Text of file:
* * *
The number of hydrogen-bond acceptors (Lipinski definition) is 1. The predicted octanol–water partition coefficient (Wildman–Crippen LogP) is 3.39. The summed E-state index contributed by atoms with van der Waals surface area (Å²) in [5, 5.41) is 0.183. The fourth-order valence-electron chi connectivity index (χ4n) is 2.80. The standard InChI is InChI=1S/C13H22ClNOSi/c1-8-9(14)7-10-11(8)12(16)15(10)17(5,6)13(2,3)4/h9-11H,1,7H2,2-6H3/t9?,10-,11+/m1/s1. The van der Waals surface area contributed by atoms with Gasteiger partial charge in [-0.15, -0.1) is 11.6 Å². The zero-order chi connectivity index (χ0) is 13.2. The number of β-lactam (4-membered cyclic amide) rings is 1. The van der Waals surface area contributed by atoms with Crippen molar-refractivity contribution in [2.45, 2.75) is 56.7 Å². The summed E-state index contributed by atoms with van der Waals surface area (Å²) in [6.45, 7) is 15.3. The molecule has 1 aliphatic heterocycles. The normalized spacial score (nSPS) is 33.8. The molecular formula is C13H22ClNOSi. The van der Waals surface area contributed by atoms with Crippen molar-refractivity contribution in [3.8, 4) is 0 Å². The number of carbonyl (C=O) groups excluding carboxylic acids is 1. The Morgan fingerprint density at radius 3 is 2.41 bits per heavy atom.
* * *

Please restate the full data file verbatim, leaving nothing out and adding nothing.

The number of hydrogen-bond acceptors (Lipinski definition) is 1. The predicted octanol–water partition coefficient (Wildman–Crippen LogP) is 3.39. The summed E-state index contributed by atoms with van der Waals surface area (Å²) in [5, 5.41) is 0.183. The fourth-order valence-electron chi connectivity index (χ4n) is 2.80. The standard InChI is InChI=1S/C13H22ClNOSi/c1-8-9(14)7-10-11(8)12(16)15(10)17(5,6)13(2,3)4/h9-11H,1,7H2,2-6H3/t9?,10-,11+/m1/s1. The van der Waals surface area contributed by atoms with Gasteiger partial charge in [-0.15, -0.1) is 11.6 Å². The zero-order chi connectivity index (χ0) is 13.2. The number of β-lactam (4-membered cyclic amide) rings is 1. The van der Waals surface area contributed by atoms with Crippen molar-refractivity contribution in [2.45, 2.75) is 56.7 Å². The summed E-state index contributed by atoms with van der Waals surface area (Å²) in [6.45, 7) is 15.3. The molecule has 1 aliphatic heterocycles. The normalized spacial score (nSPS) is 33.8. The molecular formula is C13H22ClNOSi. The van der Waals surface area contributed by atoms with Crippen molar-refractivity contribution in [3.8, 4) is 0 Å². The number of carbonyl (C=O) groups excluding carboxylic acids is 1. The Morgan fingerprint density at radius 3 is 2.41 bits per heavy atom.